By SUE MACLENNAN
Wholesalers and spaza shop owners in Makhanda are faced with possible losses of tens of thousands of rands following social media posts falsely claiming that a brand of chips made children ill. The Gauteng based manufacturer alleges the fake news is part of a smear campaign by a commercial rival to undermine the brand, and police are investigating its origins. To reassure the public that the popular corn snack is safe, the company shared laboratory tests. They have embarked on a province-wide campaign to educate school children about fake news and the pitfalls of social media.
During the 11-12 September weekend, a voice note went viral in the Eastern Cape, including Makhanda. A woman claims that a Grade 7 child is gravely ill in Dora Nginza Hospital in Gqeberha. The voice note claims that she ate a specific brand of chips bought from “makwerekwere” – a derogatory term for foreign nationals. Accompanying it, and purportedly in support of the false claim, is a photograph of a young girl lying on her side on a hospital bed, eyes closed, an oxygen tube in her nose.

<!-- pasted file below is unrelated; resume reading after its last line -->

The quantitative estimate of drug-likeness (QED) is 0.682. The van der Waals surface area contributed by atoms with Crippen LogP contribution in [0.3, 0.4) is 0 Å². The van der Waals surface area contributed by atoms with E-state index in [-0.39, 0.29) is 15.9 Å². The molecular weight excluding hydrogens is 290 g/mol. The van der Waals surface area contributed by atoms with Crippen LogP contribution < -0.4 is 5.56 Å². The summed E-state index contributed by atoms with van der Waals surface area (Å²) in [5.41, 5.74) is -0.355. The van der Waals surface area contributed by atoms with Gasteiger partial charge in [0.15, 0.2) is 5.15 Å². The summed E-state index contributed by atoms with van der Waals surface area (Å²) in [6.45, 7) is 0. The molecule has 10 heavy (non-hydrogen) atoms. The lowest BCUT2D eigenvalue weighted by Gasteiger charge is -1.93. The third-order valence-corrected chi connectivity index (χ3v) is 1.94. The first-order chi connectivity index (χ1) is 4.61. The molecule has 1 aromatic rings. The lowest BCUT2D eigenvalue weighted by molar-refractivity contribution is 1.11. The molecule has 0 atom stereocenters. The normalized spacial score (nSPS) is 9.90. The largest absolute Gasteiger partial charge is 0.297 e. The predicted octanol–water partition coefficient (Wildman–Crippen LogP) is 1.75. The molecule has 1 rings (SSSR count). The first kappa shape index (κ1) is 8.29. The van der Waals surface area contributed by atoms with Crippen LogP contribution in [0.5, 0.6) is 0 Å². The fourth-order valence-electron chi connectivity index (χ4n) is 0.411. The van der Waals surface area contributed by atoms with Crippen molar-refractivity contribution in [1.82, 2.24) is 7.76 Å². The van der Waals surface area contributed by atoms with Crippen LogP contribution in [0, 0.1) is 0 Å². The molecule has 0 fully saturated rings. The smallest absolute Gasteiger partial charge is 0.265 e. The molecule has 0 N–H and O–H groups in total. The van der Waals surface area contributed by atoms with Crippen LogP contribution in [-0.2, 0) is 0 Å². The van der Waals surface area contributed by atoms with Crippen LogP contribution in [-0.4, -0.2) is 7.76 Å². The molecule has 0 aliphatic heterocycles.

In Makhanda, the version of the rumour was that the girl is a pupil at a particular Joza primary school. When GM asked the school whether there had been such a case, the deputy principal responded, “I have not yet received any such information.”
Local health authorities responded likewise. Head of the Department of Health’s Makana Subdistrict, Mohamed Docrat, said last Friday, “I have not received any reports regarding this.”
Sarah Baartman District Manager for Environmental Health in Makana, Johann Esterhuizen, said his team had been alerted to the social media posts by members of a local neighbourhood group.
“However, they couldn’t tell us the name of the girl, how to contact her family or where the chips they said had made her sick came from.”
Esterhuizen also forwarded the posts to a WhatsApp forum of environmental health practitioners (EHPs) in the Sarah Baartman district, including in Gqeberha, where the girl was purportedly in hospital. None had received any such reports.